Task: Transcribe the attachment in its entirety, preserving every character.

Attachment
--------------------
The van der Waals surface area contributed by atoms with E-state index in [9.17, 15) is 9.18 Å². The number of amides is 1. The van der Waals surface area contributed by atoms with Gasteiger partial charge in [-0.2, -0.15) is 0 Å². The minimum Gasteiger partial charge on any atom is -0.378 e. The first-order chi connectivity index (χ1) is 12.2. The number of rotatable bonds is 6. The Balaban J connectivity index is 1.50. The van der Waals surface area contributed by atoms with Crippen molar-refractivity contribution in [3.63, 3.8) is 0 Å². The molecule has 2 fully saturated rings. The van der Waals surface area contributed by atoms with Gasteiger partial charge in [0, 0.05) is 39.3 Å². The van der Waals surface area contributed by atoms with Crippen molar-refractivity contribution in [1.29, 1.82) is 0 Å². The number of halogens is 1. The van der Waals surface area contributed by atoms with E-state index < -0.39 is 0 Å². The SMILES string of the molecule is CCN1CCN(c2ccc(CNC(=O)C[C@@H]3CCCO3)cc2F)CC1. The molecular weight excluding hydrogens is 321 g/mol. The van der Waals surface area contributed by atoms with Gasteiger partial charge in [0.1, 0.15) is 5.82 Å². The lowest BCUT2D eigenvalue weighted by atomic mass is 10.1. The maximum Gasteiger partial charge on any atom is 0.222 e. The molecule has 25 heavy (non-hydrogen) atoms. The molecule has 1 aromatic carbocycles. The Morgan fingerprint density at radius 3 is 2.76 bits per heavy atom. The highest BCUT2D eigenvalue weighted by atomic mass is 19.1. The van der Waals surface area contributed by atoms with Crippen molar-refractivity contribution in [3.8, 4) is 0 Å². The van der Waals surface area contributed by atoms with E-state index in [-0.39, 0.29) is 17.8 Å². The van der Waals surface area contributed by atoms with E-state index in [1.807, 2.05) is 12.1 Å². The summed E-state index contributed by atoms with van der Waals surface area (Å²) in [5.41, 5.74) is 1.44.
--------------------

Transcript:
The van der Waals surface area contributed by atoms with E-state index in [9.17, 15) is 9.18 Å². The number of amides is 1. The van der Waals surface area contributed by atoms with Gasteiger partial charge in [-0.2, -0.15) is 0 Å². The minimum Gasteiger partial charge on any atom is -0.378 e. The first-order chi connectivity index (χ1) is 12.2. The number of rotatable bonds is 6. The Balaban J connectivity index is 1.50. The van der Waals surface area contributed by atoms with Crippen molar-refractivity contribution in [3.63, 3.8) is 0 Å². The molecule has 2 fully saturated rings. The van der Waals surface area contributed by atoms with Gasteiger partial charge in [0, 0.05) is 39.3 Å². The van der Waals surface area contributed by atoms with Crippen molar-refractivity contribution in [1.29, 1.82) is 0 Å². The number of halogens is 1. The van der Waals surface area contributed by atoms with E-state index < -0.39 is 0 Å². The SMILES string of the molecule is CCN1CCN(c2ccc(CNC(=O)C[C@@H]3CCCO3)cc2F)CC1. The molecular weight excluding hydrogens is 321 g/mol. The van der Waals surface area contributed by atoms with Gasteiger partial charge in [0.1, 0.15) is 5.82 Å². The lowest BCUT2D eigenvalue weighted by atomic mass is 10.1. The maximum Gasteiger partial charge on any atom is 0.222 e. The molecule has 25 heavy (non-hydrogen) atoms. The molecule has 1 aromatic carbocycles. The Morgan fingerprint density at radius 3 is 2.76 bits per heavy atom. The highest BCUT2D eigenvalue weighted by atomic mass is 19.1. The van der Waals surface area contributed by atoms with Crippen molar-refractivity contribution in [3.8, 4) is 0 Å². The van der Waals surface area contributed by atoms with E-state index in [-0.39, 0.29) is 17.8 Å². The van der Waals surface area contributed by atoms with E-state index in [1.807, 2.05) is 12.1 Å². The summed E-state index contributed by atoms with van der Waals surface area (Å²) in [5.41, 5.74) is 1.44.